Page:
Indigenous feminism flows through the fight for water rights on the Rio Grande
By Kalen Goodluck
High Country News
January 1, 2022
An intergenerational group of Pueblo women lead the way on water policy along the Middle Rio Grande Valley.
On a late November morning, Julia Bernal walked a stretch of riverbank along the Rio Grande in Sandoval County, New Mexico, between Santa Ana and Sandia Pueblo. Bernal pointed out the area between the cottonwood trees and the edge of the Rio Grande, a 30-foot stretch of dry earth covered in an ocean of tiny pebbles intermixed with periodic sandbars, tamarisk and willow shrubs.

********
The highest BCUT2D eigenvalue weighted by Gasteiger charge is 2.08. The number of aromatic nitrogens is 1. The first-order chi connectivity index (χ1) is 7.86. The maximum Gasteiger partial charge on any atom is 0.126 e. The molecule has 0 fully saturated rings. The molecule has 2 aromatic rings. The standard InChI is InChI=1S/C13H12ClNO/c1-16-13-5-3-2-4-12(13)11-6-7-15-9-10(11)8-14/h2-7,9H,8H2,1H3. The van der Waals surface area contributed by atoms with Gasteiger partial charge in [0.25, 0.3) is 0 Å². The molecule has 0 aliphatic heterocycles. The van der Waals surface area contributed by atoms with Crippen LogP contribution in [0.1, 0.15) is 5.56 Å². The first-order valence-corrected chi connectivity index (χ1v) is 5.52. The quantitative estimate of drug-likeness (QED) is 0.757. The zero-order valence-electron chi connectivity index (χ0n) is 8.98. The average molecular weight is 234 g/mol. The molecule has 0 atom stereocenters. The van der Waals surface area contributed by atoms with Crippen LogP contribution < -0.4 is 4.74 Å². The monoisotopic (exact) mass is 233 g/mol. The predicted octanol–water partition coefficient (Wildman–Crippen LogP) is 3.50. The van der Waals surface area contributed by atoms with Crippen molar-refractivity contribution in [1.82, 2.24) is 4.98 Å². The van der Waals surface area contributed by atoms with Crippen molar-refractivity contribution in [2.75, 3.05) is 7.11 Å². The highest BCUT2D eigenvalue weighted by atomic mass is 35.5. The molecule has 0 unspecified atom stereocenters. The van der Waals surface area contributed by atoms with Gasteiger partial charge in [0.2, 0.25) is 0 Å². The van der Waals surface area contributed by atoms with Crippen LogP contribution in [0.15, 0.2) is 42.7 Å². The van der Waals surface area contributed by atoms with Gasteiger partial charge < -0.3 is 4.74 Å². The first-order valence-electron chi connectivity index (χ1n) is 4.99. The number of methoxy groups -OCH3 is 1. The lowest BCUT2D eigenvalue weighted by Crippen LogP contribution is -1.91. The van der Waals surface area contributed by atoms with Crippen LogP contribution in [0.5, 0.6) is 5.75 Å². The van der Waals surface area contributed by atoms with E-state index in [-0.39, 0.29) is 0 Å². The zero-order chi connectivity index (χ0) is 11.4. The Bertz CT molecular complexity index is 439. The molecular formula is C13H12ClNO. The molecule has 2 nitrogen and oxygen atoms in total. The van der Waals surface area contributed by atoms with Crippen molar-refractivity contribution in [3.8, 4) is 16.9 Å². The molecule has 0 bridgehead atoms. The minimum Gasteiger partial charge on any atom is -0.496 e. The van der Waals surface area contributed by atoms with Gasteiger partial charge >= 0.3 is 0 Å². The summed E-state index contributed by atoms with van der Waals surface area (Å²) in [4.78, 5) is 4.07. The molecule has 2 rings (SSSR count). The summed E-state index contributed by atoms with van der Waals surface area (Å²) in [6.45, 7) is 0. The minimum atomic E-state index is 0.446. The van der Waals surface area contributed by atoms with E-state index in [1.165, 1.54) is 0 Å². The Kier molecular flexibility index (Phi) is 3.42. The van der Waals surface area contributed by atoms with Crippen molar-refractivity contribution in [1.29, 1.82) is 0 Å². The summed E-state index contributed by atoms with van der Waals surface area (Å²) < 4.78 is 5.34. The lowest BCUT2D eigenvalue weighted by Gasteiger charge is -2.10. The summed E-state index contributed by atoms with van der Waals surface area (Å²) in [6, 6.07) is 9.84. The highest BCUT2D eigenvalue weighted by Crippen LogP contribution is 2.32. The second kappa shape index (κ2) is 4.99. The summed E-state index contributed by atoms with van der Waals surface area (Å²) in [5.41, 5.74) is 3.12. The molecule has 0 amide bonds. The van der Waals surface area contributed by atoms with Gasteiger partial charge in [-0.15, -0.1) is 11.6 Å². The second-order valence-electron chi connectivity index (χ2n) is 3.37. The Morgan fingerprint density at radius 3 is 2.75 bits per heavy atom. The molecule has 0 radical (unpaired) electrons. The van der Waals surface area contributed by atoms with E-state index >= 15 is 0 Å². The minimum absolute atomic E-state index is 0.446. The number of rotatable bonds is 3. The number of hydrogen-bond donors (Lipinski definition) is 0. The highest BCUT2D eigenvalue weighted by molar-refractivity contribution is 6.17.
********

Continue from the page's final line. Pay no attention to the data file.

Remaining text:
“It never used to look like this,” Bernal said. “The reason the cottonwoods look the way that they do is because of the Cochiti Dam — that hyper-channelization of the river did cause this riparian forest to just kind of (disappear) along with it.”